Examining Energy’s Impact on Bitcoin Pricing

Bitcoin mining is a notoriously energy-intensive endeavor and that puts plenty of regulatory and environmentalist eyeballs on the industry. As if those issues aren’t enough, bitcoin miners contend with elevated energy costs. That can crimp bitcoin pricing  — and their bottom lines.

For a Bitcoin miner to be profitable, the price of the mined cryptocurrency must exceed the company’s mining costs. In a hypothetical scenario, a miner is coming out ahead if its expenses to mine a single a bitcoin are, say $10,000, but the spot price of the digital currency is $30,000.

That’s an example of the cost of production valuation model, which states, at a minimum, bitcoin must be worth the price it costs to mine or else mining activity would cease.

“Out of all the valuation theories we’ve explored, the cost of production model stands out as the most pragmatic. If a breakeven operating price for bitcoin exists, it’s logical that it would encompass the ongoing energy expenses required to maintain the ledger,” noted Morningstar analyst Madeline Hume.

Cost of Production Not Perfect

The cost of production valuation model has relevant applications for investors examining the impact of energy costs on bitcoin miners’ bottom lines. But Hume says the model isn’t perfect.

“The key limitation plaguing the cost of production model is that its independent and dependent variables are locked in a feedback loop. Production costs influence prices, but crucially, prices also influence production costs,” she adds.

Not to mention the point that bitcoin miners often engage in market timing with little success. It’s worth acknowledging that the industry is young and likely learning some lessons along the way. But many of these companies have a penchant for boosting activity when bitcoin prices are high and scaling back when prices slump. That much was seen during the crypto winter of 2022.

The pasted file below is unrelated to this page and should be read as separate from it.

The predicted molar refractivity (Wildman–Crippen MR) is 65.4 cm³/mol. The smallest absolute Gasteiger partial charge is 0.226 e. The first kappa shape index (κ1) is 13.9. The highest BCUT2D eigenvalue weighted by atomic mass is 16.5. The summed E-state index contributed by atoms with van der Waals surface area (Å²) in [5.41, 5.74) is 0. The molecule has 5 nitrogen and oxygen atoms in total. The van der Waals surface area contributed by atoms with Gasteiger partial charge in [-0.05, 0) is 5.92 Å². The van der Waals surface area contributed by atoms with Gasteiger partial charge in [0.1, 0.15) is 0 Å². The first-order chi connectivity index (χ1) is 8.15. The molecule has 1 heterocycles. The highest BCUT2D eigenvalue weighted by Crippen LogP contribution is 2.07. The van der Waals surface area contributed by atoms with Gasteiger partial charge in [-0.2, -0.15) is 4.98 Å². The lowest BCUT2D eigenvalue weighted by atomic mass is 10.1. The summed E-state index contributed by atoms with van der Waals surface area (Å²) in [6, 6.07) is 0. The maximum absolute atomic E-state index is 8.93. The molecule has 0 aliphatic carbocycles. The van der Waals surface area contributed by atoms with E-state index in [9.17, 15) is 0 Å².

Consider another hypothetical. Imagine if oil production costs were intimately tied to spot prices and exploration and production companies only drilled at the height of oil bull markets. That would pinch profitability.

There are other variables for crypto investors to consider. This includes the cost of production, total addressable market, stock-to-flow, and network effects.

“The logic of the cost of production model suggests that if the marginal cost to produce another unit of bitcoin is higher than the current price, production will slow until equilibrium is restored via a higher price or more-efficient supplier base,” observes Hume. “But for cryptocurrency specifically, a breakeven price higher than the current price does not necessarily signal that bitcoin is cheap. Or that sloppy miners will exit the market en masse.”

Bottom line: The model isn’t perfect. But it can be relevant for investors looking to get a handle on some of the headwinds miners encounter.

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